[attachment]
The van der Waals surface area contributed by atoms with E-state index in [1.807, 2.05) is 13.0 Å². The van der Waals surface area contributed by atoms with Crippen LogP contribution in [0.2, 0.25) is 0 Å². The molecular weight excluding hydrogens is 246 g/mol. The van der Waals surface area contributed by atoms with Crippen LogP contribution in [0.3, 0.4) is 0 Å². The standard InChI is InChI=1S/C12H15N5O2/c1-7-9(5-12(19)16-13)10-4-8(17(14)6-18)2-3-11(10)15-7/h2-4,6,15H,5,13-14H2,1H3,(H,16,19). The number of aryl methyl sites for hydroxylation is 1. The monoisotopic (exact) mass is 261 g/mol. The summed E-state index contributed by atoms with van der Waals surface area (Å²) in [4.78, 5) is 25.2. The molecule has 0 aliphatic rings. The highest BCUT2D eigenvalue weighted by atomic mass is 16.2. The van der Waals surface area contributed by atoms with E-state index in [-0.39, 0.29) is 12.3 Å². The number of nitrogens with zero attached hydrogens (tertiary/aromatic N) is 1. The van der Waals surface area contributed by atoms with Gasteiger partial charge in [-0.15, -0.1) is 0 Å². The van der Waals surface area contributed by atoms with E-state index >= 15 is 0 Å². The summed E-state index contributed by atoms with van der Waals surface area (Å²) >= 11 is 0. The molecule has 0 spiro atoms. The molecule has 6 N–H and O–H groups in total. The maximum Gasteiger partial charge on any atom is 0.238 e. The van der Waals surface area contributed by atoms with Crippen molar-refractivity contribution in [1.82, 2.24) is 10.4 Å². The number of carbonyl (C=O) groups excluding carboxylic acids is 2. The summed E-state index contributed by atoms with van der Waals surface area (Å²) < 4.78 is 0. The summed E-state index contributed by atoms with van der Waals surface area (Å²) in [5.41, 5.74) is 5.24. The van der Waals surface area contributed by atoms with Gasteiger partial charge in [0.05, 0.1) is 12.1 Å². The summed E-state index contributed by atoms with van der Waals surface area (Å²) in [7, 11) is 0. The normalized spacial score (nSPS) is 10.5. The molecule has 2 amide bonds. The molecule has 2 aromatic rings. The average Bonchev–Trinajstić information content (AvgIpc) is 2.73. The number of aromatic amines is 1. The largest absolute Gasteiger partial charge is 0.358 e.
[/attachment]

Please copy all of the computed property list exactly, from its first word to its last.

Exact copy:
The van der Waals surface area contributed by atoms with E-state index in [1.807, 2.05) is 13.0 Å². The van der Waals surface area contributed by atoms with Crippen LogP contribution in [0.2, 0.25) is 0 Å². The molecular weight excluding hydrogens is 246 g/mol. The van der Waals surface area contributed by atoms with Crippen LogP contribution in [0.3, 0.4) is 0 Å². The standard InChI is InChI=1S/C12H15N5O2/c1-7-9(5-12(19)16-13)10-4-8(17(14)6-18)2-3-11(10)15-7/h2-4,6,15H,5,13-14H2,1H3,(H,16,19). The number of aryl methyl sites for hydroxylation is 1. The monoisotopic (exact) mass is 261 g/mol. The summed E-state index contributed by atoms with van der Waals surface area (Å²) in [4.78, 5) is 25.2. The molecule has 0 aliphatic rings. The highest BCUT2D eigenvalue weighted by atomic mass is 16.2. The van der Waals surface area contributed by atoms with E-state index in [-0.39, 0.29) is 12.3 Å². The number of nitrogens with zero attached hydrogens (tertiary/aromatic N) is 1. The van der Waals surface area contributed by atoms with Gasteiger partial charge in [-0.15, -0.1) is 0 Å². The van der Waals surface area contributed by atoms with E-state index >= 15 is 0 Å². The summed E-state index contributed by atoms with van der Waals surface area (Å²) >= 11 is 0. The molecule has 0 spiro atoms. The molecule has 6 N–H and O–H groups in total. The maximum Gasteiger partial charge on any atom is 0.238 e. The van der Waals surface area contributed by atoms with Crippen molar-refractivity contribution in [1.82, 2.24) is 10.4 Å². The number of carbonyl (C=O) groups excluding carboxylic acids is 2. The summed E-state index contributed by atoms with van der Waals surface area (Å²) < 4.78 is 0. The summed E-state index contributed by atoms with van der Waals surface area (Å²) in [5.41, 5.74) is 5.24. The van der Waals surface area contributed by atoms with Gasteiger partial charge in [0.05, 0.1) is 12.1 Å². The summed E-state index contributed by atoms with van der Waals surface area (Å²) in [7, 11) is 0. The normalized spacial score (nSPS) is 10.5. The molecule has 2 amide bonds. The molecule has 2 aromatic rings. The average Bonchev–Trinajstić information content (AvgIpc) is 2.73. The number of aromatic amines is 1. The largest absolute Gasteiger partial charge is 0.358 e.